TCDD currently provides grant funding to ESC 17 to implement two PBIS projects for training on and support for the implementation of positive behavioral interventions. The project focusing on preschool children with developmental disabilities demonstrated decreases in concerns and increases in behavioral strengths. The second ESC 17 project crosses three tiers (universal, at-risk, and intensive) and is being implemented currently in 12 ISDs across all levels: elementary to high school. This past July the project reported having trained 8,771 educators, parents, agency staff and community members. The project focuses on all students, not just students with disabilities, with an emphasis on impacting disproportionality among the racial/ethnic mix of students. Both projects have demonstrated increases in social emotional development, a more critical assessment of self, other people and situations, and fewer referrals, expulsions and suspensions.
Some schools, such as those in the ESC 17 region, have implemented school-wide PBIS with great results, but the evidence demonstrates that many districts have instead increased out-of-school suspensions and referrals to DAEP’s for children with developmental disabilities in conflict with their rights under the Individuals with Disabilities Education Act (IDEA).
It is the position of the Council that an elementary-age child should only be referred to disciplinary alternative education programs in extremely rare situations. Children do not enter public education with all the skills they need to recognize and manage their emotions, develop positive relationships, make responsible decisions and handle conflict. A social emotional learning curriculum is equal to academic education in importance to an academic curriculum in the early years. And in addition to the need for basic developmental instruction some of these children have undiagnosed developmental, emotional and/or behavioral health concerns that require referral for diagnosis and appropriate individualized services.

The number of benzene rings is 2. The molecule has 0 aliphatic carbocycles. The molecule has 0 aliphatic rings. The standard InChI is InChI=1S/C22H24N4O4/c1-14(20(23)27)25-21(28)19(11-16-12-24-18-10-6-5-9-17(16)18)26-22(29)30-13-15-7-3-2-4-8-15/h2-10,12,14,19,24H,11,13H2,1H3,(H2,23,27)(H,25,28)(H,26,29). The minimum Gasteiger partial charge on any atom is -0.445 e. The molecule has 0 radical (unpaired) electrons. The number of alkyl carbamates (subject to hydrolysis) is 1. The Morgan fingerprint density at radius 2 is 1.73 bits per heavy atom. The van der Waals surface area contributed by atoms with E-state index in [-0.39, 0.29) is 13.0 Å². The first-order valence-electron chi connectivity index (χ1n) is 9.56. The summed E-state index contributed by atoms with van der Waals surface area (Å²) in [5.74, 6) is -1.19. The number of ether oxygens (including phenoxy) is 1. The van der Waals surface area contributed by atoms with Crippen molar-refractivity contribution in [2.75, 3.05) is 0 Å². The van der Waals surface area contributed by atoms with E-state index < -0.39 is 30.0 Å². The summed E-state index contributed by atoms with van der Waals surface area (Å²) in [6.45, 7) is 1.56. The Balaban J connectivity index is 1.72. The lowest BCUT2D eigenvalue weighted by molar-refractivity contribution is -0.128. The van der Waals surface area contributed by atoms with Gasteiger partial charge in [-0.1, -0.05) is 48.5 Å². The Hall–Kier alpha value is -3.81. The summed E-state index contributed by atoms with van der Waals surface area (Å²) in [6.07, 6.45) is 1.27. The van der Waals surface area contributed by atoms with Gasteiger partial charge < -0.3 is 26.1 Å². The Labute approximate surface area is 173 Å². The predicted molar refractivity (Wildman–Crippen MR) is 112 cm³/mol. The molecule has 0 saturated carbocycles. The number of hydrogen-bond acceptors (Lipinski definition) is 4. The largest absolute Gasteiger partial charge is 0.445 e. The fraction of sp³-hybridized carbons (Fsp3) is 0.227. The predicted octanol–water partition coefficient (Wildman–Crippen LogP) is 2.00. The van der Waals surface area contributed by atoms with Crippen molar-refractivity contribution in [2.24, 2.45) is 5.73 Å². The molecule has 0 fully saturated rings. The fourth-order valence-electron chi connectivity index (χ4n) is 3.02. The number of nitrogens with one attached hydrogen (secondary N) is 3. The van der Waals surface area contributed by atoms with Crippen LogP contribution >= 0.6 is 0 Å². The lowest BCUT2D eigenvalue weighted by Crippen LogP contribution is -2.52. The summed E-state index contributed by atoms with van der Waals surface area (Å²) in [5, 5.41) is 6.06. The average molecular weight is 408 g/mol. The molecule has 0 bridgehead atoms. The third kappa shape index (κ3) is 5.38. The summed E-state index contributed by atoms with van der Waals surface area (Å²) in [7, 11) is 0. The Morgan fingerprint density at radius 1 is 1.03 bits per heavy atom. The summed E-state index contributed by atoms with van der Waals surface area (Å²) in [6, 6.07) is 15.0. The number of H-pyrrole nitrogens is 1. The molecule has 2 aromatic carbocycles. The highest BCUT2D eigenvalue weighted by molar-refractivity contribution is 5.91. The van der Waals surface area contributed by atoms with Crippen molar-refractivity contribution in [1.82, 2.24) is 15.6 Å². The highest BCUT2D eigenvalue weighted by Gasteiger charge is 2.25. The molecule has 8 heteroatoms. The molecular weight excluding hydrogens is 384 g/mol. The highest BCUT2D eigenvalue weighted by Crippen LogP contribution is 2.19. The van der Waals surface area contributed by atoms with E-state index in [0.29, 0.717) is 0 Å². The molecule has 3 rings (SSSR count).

- Expand and strengthen effective school-based strategies and interventions, such as school-wide positive behavioral interventions and supports (PBIS) approaches, school counseling curriculum, and Communities in Schools;
- Implement social-emotional learning components within a positive behavioral intervention and supports (PBIS) approach in education settings, including alternative education programs and justice settings;
- Provide teachers with access to behavioral consultations and technical assistance in the classroom to help them manage student behavior.
- Provide school personnel with training through regional Educational Service Centers on recognizing potential developmental, emotional and behavioral concerns and how to make appropriate referrals.
- Require school districts with disproportionate numbers of students with disabilities in disciplinary settings to implement school-wide PBIS programs;
- Limit schools from referring elementary-aged students to Disciplinary Alternative Education Programs (DAEPs) for discretionary purposes, instructing them to instead provide for more appropriate early interventions using a PBIS approach.
Thank you for your service to Texans with and without developmental disabilities.
- Texas’ School-to-Prison Pipeline: Dropout to Incarceration / The Impact of School Discipline and Zero Tolerance (PDF, 166 pages). October 2007. Texas Appleseed. p. 4. Retrieved October 18, 2012. ↩
- Ibid., p. 5 ↩
- Ibid., p.67 ↩
- 30 Texas School Districts Disproportionately Rely on Out of School Suspension: Leaving Money Behind and Pushing Students Out of School (PDF, 4 pages). Disability Rights Texas. Retrieved October 22, 2012. ↩
- Breaking Rules, Breaking Budgets: The Cost of Exclusionary Discipline in Dallas ISD (PDF, 16 pages) 2012. Texas Appleseed. Retrieved October 22, 2012. ↩
- Horner, et al. What Does it Cost to Implement School-wide PBIS? Retrieved October 22, 2012. ↩